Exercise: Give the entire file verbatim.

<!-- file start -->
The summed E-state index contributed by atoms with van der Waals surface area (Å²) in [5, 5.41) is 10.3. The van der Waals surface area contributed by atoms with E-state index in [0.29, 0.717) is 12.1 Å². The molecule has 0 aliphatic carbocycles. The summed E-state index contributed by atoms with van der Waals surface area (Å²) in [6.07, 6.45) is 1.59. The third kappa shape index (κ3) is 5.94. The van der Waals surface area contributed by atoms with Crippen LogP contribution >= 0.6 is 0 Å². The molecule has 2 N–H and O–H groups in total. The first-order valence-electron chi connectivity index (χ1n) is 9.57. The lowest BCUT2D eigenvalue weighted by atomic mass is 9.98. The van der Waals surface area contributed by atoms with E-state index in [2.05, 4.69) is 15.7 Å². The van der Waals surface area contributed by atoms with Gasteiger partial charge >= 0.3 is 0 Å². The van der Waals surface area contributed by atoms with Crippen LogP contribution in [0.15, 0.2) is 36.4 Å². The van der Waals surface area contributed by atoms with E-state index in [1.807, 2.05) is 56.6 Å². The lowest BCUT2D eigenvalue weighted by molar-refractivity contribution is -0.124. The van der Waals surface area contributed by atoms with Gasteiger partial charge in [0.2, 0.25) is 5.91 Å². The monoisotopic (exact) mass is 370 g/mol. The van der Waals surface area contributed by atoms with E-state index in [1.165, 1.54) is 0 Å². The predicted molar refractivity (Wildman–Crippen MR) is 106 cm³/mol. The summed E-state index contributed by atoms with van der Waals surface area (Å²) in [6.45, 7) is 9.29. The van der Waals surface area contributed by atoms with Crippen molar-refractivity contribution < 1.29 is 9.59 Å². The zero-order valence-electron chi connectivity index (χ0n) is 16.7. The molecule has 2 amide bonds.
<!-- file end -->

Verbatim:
The summed E-state index contributed by atoms with van der Waals surface area (Å²) in [5, 5.41) is 10.3. The van der Waals surface area contributed by atoms with E-state index in [0.29, 0.717) is 12.1 Å². The molecule has 0 aliphatic carbocycles. The summed E-state index contributed by atoms with van der Waals surface area (Å²) in [6.07, 6.45) is 1.59. The third kappa shape index (κ3) is 5.94. The van der Waals surface area contributed by atoms with Crippen LogP contribution >= 0.6 is 0 Å². The molecule has 2 N–H and O–H groups in total. The first-order valence-electron chi connectivity index (χ1n) is 9.57. The lowest BCUT2D eigenvalue weighted by atomic mass is 9.98. The van der Waals surface area contributed by atoms with E-state index in [2.05, 4.69) is 15.7 Å². The van der Waals surface area contributed by atoms with Gasteiger partial charge >= 0.3 is 0 Å². The van der Waals surface area contributed by atoms with Crippen LogP contribution in [0.15, 0.2) is 36.4 Å². The van der Waals surface area contributed by atoms with E-state index in [1.807, 2.05) is 56.6 Å². The lowest BCUT2D eigenvalue weighted by molar-refractivity contribution is -0.124. The van der Waals surface area contributed by atoms with Gasteiger partial charge in [0.2, 0.25) is 5.91 Å². The monoisotopic (exact) mass is 370 g/mol. The van der Waals surface area contributed by atoms with E-state index in [1.165, 1.54) is 0 Å². The predicted molar refractivity (Wildman–Crippen MR) is 106 cm³/mol. The summed E-state index contributed by atoms with van der Waals surface area (Å²) in [6.45, 7) is 9.29. The van der Waals surface area contributed by atoms with Crippen molar-refractivity contribution < 1.29 is 9.59 Å². The zero-order valence-electron chi connectivity index (χ0n) is 16.7. The molecule has 2 amide bonds.